Saturday, October 14, 2006

Emerson the Anarchist

Emerson's essay, Politics, seems like it could have been written today and fits nicely into the adage "the more things change, the more they remain the same." He says things like:

The same necessity which secures the rights of person and property against the malignity or folly of the magistrate, determines the form and methods of governing, which are proper to each nation and to its habit of thought, and nowise transferable to other states of society. In this country we are very vain of our political institutions [...] They are not better, but only fitter for us.
Somehow I get the feeling President Bush has not read this essay. Emerson also bursts the bubble of delusional thinking by rightly insisting, "Every actual State is corrupt." Because the State is corrupt, "Good men must not obey the laws too well." I wonder how much influence this essay, published in 1844, had on Thoreau's essay "Civil Disobedience" published in 1849? Since the two men were friends, there must be a connection. In "Politics" Emerson gives us a mini lesson in the history of government, an overview of government in his time, and suggests what we should be aiming for. And just so we aren't shocked later in the essay by his suggestions, Emerson begins the piece with a reminder:
In dealing with the State we ought to remember that its institutions are not aboriginal, though they existed before we were born; that they are not superior to the citizen; that every one of them was once the act of a single man; every law and usage was a man's expedient to meet a particular case; that they all are imitable, all alterable; we may make as good, we may make better.
Something to keep in mind as Emerson then launches into his history of government before he reveals himself to be an anarchist:
Hence the less government we have the better--the fewer laws and the less confided power. The antidote to this abuse of formal government is the influence of private character, the growth of the Individual; the appearance of the principal to supersede the proxy; the appearance of the wise man; of whom the existing government is, it must be owned, but a shabby imitation.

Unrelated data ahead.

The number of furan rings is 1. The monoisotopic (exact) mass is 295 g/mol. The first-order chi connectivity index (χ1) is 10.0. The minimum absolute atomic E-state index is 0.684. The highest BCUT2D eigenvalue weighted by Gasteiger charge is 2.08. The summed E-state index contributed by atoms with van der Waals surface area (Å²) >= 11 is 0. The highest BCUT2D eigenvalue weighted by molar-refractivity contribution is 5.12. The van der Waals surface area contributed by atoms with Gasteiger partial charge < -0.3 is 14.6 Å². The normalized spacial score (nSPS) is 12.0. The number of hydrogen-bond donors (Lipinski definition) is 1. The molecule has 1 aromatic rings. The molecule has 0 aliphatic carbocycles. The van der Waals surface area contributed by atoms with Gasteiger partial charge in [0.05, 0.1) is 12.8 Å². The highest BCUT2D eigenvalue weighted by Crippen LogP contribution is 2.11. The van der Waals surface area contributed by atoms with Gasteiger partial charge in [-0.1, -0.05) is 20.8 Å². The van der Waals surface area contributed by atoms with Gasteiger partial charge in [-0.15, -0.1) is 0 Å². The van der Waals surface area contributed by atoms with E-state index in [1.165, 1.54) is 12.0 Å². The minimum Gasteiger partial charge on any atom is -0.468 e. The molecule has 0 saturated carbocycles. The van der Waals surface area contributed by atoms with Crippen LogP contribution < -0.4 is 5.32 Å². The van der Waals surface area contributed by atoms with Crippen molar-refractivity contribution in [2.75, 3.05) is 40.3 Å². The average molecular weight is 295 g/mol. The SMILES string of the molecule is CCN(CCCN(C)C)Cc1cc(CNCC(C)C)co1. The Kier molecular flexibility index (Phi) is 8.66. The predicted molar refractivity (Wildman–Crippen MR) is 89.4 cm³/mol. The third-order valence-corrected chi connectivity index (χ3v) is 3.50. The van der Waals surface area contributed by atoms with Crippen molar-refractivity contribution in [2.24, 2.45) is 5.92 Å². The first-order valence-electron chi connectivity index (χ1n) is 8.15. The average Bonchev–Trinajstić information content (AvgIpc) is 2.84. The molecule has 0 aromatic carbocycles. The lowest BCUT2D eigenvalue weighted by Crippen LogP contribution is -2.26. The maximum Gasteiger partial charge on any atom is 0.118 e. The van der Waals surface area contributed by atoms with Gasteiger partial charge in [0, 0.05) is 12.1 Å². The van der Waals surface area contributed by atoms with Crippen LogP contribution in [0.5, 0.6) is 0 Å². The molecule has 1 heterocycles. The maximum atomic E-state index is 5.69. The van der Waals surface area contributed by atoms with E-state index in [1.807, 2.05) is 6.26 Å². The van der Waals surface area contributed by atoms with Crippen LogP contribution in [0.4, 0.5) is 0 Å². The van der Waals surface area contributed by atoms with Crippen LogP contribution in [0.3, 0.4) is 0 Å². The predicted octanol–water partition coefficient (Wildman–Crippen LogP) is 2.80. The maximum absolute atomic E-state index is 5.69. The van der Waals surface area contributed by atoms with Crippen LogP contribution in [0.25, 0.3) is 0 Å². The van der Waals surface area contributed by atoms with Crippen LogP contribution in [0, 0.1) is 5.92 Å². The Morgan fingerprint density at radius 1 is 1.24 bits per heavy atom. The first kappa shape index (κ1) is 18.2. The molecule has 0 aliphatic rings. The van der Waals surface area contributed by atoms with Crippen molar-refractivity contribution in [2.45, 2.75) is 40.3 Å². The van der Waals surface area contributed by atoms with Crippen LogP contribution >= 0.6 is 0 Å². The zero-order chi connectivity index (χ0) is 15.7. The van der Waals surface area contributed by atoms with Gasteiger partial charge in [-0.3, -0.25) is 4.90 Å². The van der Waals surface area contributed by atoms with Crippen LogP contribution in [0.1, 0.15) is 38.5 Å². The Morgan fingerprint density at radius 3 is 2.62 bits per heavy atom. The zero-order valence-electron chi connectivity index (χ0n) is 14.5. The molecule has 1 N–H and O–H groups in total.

I was shocked and delighted with Emerson the Anarchist. Suddenly he seemed much more hip and dangerous. The more I think about what he is advocating, the more dangerous he becomes. You see, Emerson calls it a matter of character. Character is something we would have if we were living up to our fullest potential as human beings, it has nothing to do with the petty political arguments over character. This is like Buddha character or Jesus character or even Gandhi character. This is the kind of character that has worth. Unfortunately, we do not live this way. We strive for worth but we do it the wrong way. We think that being ambitious and successful is the way to do it, but in reality it is "the fig-leaf with which the shamed soul attempts to hide its nakedness." We substitute a "petty talent" for worth and "are haunted by a conscience of this right to grandeur of character, and are false to it." Perhaps the worst character (ironic?) belongs to politicians who Emerson calls "forest animals" with a "prehensile tail" (sounds like a bunch of monkeys to me!):
Senators and presidents have climbed so high with pain enough, not because they think the place especially agreeable, but as an apology to real worth, and to vindicate their manhood in our eyes. This conspicuous chair is their compensation to themselves for being of a poor, cold, hard nature.
Think of that when going to vote in a few weeks! The first step towards little to no government is to build a State based on love rather than the one we have which is based on force. Love "separates the individual from all party, and unites him at the same time to the race. It promotes a recognition of higher rights than those of personal freedom, or the security of property." Emerson believes "that thousands of human beings might exercise towards each other the grandest and simplest sentiments, as well as a knot of friends, or a pair of lovers." An idea that makes me giddy. Unfortunately Emerson doesn't say anything about how we get there. Do you work from within the system? Or is a revolution necessary? Either way, there is a Beatles song ready and waiting. Will it be "All You Need is Love" or "Revolution"? I suppose it is up to those with character to figure it out and drag the rest of us along whether we want to be enlightened or not. Wait, that isn't very loving is it? Now you know one person who won't be among those picking the theme song! Next week's Emerson: Nominalist and Realist